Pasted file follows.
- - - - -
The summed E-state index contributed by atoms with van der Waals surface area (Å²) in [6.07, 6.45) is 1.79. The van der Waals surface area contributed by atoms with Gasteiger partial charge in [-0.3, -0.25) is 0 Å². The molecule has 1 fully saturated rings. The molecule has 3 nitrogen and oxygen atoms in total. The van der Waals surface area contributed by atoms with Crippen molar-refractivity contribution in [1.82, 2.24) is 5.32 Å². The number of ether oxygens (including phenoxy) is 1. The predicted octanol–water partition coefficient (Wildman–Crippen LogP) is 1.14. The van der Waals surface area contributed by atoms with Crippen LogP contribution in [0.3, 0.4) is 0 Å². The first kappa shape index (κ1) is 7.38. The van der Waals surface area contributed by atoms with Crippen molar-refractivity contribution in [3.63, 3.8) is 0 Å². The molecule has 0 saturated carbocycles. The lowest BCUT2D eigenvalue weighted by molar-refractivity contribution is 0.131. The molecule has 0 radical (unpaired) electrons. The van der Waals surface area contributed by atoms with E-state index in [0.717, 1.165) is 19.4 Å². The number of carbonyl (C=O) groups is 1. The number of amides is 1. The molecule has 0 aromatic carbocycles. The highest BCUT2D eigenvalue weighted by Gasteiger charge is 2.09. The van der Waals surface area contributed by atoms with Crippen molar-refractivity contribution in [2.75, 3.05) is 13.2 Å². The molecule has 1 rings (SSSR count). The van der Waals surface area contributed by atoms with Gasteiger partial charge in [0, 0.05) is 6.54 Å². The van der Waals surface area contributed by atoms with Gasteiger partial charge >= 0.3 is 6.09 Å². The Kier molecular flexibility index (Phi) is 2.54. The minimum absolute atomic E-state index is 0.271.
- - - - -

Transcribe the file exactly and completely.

The summed E-state index contributed by atoms with van der Waals surface area (Å²) in [6.07, 6.45) is 1.79. The van der Waals surface area contributed by atoms with Gasteiger partial charge in [-0.3, -0.25) is 0 Å². The molecule has 1 fully saturated rings. The molecule has 3 nitrogen and oxygen atoms in total. The van der Waals surface area contributed by atoms with Crippen molar-refractivity contribution in [1.82, 2.24) is 5.32 Å². The number of ether oxygens (including phenoxy) is 1. The predicted octanol–water partition coefficient (Wildman–Crippen LogP) is 1.14. The van der Waals surface area contributed by atoms with Crippen LogP contribution in [0.3, 0.4) is 0 Å². The first kappa shape index (κ1) is 7.38. The van der Waals surface area contributed by atoms with Crippen molar-refractivity contribution in [3.63, 3.8) is 0 Å². The molecule has 0 saturated carbocycles. The lowest BCUT2D eigenvalue weighted by molar-refractivity contribution is 0.131. The molecule has 0 radical (unpaired) electrons. The van der Waals surface area contributed by atoms with E-state index in [0.717, 1.165) is 19.4 Å². The number of carbonyl (C=O) groups is 1. The number of amides is 1. The molecule has 0 aromatic carbocycles. The highest BCUT2D eigenvalue weighted by Gasteiger charge is 2.09. The van der Waals surface area contributed by atoms with Crippen molar-refractivity contribution in [2.75, 3.05) is 13.2 Å². The molecule has 1 rings (SSSR count). The van der Waals surface area contributed by atoms with Gasteiger partial charge in [0, 0.05) is 6.54 Å². The van der Waals surface area contributed by atoms with Gasteiger partial charge >= 0.3 is 6.09 Å². The Kier molecular flexibility index (Phi) is 2.54. The minimum absolute atomic E-state index is 0.271.